Locals await displacement for the Phou Ngoy dam
The residents of Khoen Khen village are among those who will be the most immediately affected if the Phou Ngoy dam is built. The 817 residents of the fishing village have been waiting for almost three years for their cue to pack up and get out.
Khoen Khen has been tapped for total relocation to make way for the dam’s construction. Though the facility is planned as a ‘run of the river’ dam, without a major reservoir, the villagers say they were told by Champasak provincial officials three or four years ago that they will be moved to facilitate the construction process.
“I don’t want to leave, but if it’s necessary for the government, I’ll do it,” says Khamla, a village resident. “Mostly the villagers around here are not satisfied, but if it’s necessary for development, we can’t say no,” she adds.
I’d like to have more information about the dam, the plans for everything. It would help us to figure out what’s next.Chanda, a Khoen Khen resident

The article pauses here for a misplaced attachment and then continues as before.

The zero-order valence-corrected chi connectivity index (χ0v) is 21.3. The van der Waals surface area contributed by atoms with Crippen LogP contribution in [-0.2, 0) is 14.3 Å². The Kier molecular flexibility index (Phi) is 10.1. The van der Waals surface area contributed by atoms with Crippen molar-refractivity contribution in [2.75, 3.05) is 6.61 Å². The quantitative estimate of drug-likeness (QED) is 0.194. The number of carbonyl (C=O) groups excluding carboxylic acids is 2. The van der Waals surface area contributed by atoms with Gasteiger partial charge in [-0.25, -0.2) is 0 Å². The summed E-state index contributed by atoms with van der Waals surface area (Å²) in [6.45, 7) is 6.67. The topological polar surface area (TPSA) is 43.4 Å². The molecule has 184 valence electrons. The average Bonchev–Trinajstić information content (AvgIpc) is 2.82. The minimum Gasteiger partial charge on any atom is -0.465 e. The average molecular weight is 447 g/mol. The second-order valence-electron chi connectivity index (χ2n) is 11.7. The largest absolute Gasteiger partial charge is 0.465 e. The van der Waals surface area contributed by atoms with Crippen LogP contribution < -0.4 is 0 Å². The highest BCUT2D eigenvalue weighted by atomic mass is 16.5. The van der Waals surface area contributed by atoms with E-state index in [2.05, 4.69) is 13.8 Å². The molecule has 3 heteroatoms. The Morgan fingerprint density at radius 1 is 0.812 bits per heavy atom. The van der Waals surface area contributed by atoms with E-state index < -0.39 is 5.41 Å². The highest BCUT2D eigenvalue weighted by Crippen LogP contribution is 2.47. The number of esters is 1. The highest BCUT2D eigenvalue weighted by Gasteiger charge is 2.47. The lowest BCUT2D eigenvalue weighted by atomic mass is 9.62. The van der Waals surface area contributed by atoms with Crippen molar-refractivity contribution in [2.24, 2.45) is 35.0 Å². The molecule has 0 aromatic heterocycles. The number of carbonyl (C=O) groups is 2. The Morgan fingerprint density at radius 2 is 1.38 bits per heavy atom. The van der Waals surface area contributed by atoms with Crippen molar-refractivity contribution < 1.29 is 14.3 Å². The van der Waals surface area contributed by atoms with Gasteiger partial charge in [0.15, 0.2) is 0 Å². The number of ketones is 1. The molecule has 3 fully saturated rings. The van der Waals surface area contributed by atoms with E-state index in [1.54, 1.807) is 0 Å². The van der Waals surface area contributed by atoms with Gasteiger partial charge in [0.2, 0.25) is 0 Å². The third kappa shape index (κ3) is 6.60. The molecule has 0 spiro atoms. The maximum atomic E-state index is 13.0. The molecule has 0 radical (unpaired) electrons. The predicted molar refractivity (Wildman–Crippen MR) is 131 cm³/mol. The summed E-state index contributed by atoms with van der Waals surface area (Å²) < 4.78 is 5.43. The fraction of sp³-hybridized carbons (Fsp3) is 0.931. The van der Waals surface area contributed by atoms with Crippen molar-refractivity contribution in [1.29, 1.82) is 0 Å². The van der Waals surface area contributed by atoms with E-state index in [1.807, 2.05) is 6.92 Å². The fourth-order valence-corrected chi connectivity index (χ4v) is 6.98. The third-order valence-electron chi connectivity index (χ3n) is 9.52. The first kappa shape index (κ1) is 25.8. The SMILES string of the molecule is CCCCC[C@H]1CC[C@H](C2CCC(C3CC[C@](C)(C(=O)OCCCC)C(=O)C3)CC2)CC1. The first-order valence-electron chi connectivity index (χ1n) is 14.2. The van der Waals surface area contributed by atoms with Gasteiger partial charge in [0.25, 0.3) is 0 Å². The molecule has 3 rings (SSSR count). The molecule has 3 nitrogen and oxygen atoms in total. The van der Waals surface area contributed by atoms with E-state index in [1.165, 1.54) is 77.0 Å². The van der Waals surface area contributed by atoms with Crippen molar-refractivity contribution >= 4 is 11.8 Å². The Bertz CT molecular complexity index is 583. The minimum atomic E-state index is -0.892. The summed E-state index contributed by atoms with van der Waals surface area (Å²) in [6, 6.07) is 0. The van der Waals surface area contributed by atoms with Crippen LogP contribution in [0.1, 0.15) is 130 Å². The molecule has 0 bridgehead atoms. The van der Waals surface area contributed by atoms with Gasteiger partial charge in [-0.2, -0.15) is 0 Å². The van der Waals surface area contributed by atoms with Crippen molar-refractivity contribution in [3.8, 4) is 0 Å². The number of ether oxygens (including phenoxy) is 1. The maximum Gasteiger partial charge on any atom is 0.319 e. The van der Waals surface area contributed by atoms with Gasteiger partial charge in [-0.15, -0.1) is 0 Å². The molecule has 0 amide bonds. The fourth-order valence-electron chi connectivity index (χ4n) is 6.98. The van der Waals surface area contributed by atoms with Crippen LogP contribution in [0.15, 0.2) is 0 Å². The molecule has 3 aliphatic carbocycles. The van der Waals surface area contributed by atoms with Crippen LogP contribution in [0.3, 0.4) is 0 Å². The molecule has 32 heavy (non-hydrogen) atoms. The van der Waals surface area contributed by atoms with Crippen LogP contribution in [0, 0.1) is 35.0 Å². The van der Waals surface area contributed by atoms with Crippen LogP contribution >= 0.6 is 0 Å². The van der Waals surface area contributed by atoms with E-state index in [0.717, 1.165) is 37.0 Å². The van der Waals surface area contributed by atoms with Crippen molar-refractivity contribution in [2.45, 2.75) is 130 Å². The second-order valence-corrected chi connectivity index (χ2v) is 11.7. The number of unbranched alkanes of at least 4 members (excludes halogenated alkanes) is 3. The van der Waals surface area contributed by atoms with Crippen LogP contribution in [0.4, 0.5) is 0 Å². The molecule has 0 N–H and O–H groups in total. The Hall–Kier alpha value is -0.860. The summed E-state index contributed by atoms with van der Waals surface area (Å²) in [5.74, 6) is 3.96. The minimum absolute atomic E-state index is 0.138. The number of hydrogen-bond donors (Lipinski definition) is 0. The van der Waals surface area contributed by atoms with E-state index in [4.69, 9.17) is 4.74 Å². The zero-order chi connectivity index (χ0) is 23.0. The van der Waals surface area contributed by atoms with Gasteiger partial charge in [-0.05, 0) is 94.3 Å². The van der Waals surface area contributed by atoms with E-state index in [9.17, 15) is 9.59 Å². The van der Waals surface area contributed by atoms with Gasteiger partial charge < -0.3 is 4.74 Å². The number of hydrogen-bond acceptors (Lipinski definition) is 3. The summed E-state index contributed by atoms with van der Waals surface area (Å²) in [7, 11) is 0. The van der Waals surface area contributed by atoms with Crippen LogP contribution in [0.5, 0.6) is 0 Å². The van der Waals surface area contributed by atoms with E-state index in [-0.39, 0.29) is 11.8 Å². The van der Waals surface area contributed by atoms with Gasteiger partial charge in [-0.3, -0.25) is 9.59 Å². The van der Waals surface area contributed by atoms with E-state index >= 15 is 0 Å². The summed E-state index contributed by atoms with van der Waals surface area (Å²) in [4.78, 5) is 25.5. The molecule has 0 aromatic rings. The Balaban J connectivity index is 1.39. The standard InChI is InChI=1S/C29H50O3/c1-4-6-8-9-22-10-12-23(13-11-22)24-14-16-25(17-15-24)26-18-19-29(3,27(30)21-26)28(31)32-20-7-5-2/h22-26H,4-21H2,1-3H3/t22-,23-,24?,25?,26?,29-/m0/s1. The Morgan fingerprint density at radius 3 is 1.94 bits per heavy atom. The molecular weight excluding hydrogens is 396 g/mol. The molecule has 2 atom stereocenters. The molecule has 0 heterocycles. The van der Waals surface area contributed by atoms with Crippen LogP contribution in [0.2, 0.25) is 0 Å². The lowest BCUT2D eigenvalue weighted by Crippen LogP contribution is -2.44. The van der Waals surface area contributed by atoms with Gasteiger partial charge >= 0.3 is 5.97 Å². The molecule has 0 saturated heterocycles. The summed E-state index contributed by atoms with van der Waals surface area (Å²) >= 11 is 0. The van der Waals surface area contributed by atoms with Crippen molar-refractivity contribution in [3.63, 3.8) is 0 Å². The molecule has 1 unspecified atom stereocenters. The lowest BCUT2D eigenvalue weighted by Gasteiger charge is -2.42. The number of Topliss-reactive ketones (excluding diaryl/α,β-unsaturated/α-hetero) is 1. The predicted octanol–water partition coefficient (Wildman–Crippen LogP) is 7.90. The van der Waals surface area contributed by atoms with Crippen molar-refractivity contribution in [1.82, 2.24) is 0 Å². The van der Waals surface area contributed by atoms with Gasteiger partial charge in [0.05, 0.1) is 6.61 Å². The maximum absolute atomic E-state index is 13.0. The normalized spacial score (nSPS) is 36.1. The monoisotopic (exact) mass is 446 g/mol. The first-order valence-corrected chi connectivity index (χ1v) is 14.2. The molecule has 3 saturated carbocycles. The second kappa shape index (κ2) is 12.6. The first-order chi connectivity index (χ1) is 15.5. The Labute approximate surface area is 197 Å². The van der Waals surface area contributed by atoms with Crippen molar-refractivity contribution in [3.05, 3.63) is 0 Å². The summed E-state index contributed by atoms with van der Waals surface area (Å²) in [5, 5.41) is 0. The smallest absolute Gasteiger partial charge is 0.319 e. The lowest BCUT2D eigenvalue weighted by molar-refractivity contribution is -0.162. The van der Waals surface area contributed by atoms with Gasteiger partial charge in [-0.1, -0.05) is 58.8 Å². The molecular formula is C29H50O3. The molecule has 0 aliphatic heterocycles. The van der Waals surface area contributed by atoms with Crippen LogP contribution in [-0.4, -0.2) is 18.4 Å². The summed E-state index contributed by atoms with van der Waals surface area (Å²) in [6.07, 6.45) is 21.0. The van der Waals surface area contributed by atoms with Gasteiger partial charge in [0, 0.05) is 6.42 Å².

Residents of Khoen Khen mostly make their living by fishing on the river, but they also farm nearby plots and gather wild goods in the mountains, like woody vines which they use to make handicrafts. Those who spoke to The Third Pole seemed content with their livelihoods and were reluctant to move.
“The villagers do not want to move. They were born here, live here, have their lives here,” says Sonexay, another resident of the village. He explains that the state promised to give residents new jobs if necessary after they relocate, and to offer as a choice between two possible sites for the new village location. He says locals are sceptical about these new jobs, but hope they will be fully compensated by the developer for the loss of their property, if and when that day comes. “Villagers were promised they would have a better life. But they don’t expect that – they just don’t want worse,” he says.
News of the project’s uncertain backing seems not to have reached the community.
“If we need to move or start again, it would be very difficult for us,” says Chanda, a Khoen Khen resident. “I’ve lived here [in the village] for about 30-40 years, and I was born not far from here. I’d like to have more information about the dam, the plans for everything. It would help us to figure out what’s next.”
Some names have been changed.